Thrilling Adventure Runs Thin in the Veins of a Special Group of People
Thrilling Adventure Runs thick in the veins of a special group of people. These thrill-seekers crave the rush that comes with dizzying heights and breakneck speeds.
Their brains assess unfamiliar situations differently, and they’re innately curious about the world and creatively adapt to change instead of fearing it. Plus, they may actually improve their mental health over time.
Thrill seekers are typically creative, curious, motivated to pursue challenges and exhibit flexibility and impulsivity. While thrill seeking is not considered a mental disorder, it can be addictive and can lead to withdrawal symptoms if one does not experience the feeling of thrilling adventures regularly.
This study applies a qualitative methodological approach to examine the emotions of fear and thrill during high-skill, low-risk outdoor recreation activities. The analysis of 50 critical incidents reveals that, in these activities, there are few incidents that generate powerful fear, but some events do involve both fear and thrill. These incidents usually last only seconds or minutes.
Whether it’s steering a motorized vehicle over rough terrain or soaring high above waterfalls, these thrilling experiences will have your heart racing. Take a UTV slot canyon tour in Zion, zipline over KoleKole Falls on Hawaii Island or explore the ruins of ancient Rome in the heart of Italy—these adrenaline rush experiences are sure to satisfy your craving for thrills.
Thrill seekers like Lawrence seek out experiences that excite them, even those that might be dangerous or uncomfortable. Psychologist Frank Farley calls them “addicts to stimulation, excitement and arousal.” Often, they seek disinhibited activities such as risky sports, drug use or risky business deals.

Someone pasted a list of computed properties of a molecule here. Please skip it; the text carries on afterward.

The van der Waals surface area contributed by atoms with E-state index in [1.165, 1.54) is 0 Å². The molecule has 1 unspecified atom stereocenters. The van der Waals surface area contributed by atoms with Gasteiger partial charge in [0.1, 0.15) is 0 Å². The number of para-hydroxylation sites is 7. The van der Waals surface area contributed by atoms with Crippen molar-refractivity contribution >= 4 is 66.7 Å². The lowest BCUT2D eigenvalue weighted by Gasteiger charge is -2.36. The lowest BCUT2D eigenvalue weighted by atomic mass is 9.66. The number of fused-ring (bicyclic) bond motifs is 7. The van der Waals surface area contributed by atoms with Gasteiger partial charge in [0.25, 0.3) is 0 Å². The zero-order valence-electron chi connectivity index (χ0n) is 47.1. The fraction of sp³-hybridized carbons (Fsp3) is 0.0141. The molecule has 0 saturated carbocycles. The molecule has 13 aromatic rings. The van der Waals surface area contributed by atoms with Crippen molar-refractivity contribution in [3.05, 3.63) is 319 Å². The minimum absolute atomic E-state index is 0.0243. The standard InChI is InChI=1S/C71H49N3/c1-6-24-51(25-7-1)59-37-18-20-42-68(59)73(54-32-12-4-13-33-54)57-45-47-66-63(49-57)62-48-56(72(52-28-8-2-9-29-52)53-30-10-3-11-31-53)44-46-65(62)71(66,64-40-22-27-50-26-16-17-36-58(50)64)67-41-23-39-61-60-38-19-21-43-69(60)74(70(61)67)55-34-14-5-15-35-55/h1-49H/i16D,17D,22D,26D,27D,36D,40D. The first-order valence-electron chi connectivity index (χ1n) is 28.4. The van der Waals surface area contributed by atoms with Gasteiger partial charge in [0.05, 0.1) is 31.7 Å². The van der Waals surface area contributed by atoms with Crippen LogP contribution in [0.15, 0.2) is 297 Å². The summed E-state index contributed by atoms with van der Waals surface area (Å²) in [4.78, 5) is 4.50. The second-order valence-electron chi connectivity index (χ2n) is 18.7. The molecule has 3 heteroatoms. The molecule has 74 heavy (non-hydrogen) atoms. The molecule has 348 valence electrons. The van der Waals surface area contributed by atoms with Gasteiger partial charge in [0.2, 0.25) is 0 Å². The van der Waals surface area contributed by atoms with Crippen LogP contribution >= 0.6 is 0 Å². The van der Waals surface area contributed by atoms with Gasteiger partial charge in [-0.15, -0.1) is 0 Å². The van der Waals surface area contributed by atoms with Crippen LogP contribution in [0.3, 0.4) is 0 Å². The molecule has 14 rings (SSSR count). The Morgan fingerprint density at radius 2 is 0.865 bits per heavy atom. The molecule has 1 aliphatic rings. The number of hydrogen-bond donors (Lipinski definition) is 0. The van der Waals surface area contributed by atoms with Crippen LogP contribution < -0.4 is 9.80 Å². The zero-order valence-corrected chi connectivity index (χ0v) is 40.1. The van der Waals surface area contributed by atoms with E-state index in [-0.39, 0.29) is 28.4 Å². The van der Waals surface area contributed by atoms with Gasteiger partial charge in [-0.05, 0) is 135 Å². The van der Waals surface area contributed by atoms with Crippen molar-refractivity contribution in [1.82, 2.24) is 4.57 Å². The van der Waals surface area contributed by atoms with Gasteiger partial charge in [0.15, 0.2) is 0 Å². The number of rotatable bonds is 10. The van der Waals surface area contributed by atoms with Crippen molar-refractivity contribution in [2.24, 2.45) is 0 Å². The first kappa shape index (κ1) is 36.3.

Whether it’s scuba diving or skydiving, these adventures stimulate the brain and help forge new connections. Over time, this process, known as neuroplasticity, can make the brain sharper.
Those who enjoy thrill-seeking are often innately curious about the world and creatively adapt to change rather than fearing it, according to Farley. They are also more likely to take on leadership roles, as they don’t overanalyze or shy away from rocky situations. As an added bonus, thrilling adventures can cultivate unforgettable memories and expand a person’s sense of self. Thrill seeking may also be beneficial in the workplace if managed properly. For example, if you know your drivers are sensation seekers, our DriverMetrics profiling can reduce their risky driving behaviour.
Thrill Seeking Activities
Thrilling Adventure Runs Thrill seeking doesn’t have to be life-threatening, and many thrill seekers don’t fall into the category of “addicts” in the way chronic drug users do. However, if chasing your next adrenaline rush is causing you stress and interfering with your life, consider talking to a counselor about your feelings.
For something a little less extreme but still pretty hair-raising, try bungee jumping. Inspired by a Vanuatu rite of passage, this activity lets you show vertigo who’s boss.
If heights are your thing, then look no further than paragliding. With an experienced pilot guiding you, soar hundreds of meters above one of the UK’s most beautiful national parks and enjoy a bird’s eye view of Brecon Beacons. Or if you want to be a bit more hands-on, try wing walking — where you move along the wings of a plane during flight. Mostly found in the US, but also in parts of Europe and South Africa, it’s a unique thrill-seeking experience.
Thrill Seeking Events
Thrill-seekers crave events that give them a rush of adrenaline. The way they get this feeling can vary – for some, it might be knowing there is only one night left to finish a major project, while others enjoy starting conversations that stir up controversy or maintaining a jam-packed social calendar.
For an air-bound activity that will give your heart a race, consider rafting the Sun Koshi in Japan or try your hand at volcano boarding. Both of these activities require navigating an inflatable raft down a wild river, dodging rocks and whirlpools and tackling the natural obstacle course that is nature’s very own assault course.
Despite the dangers associated with thrill seeking, with careful planning and safety precautions it can be a healthy form of excitement. Taking breaks to relax and recharge is important though, as too much adrenaline can have serious health implications.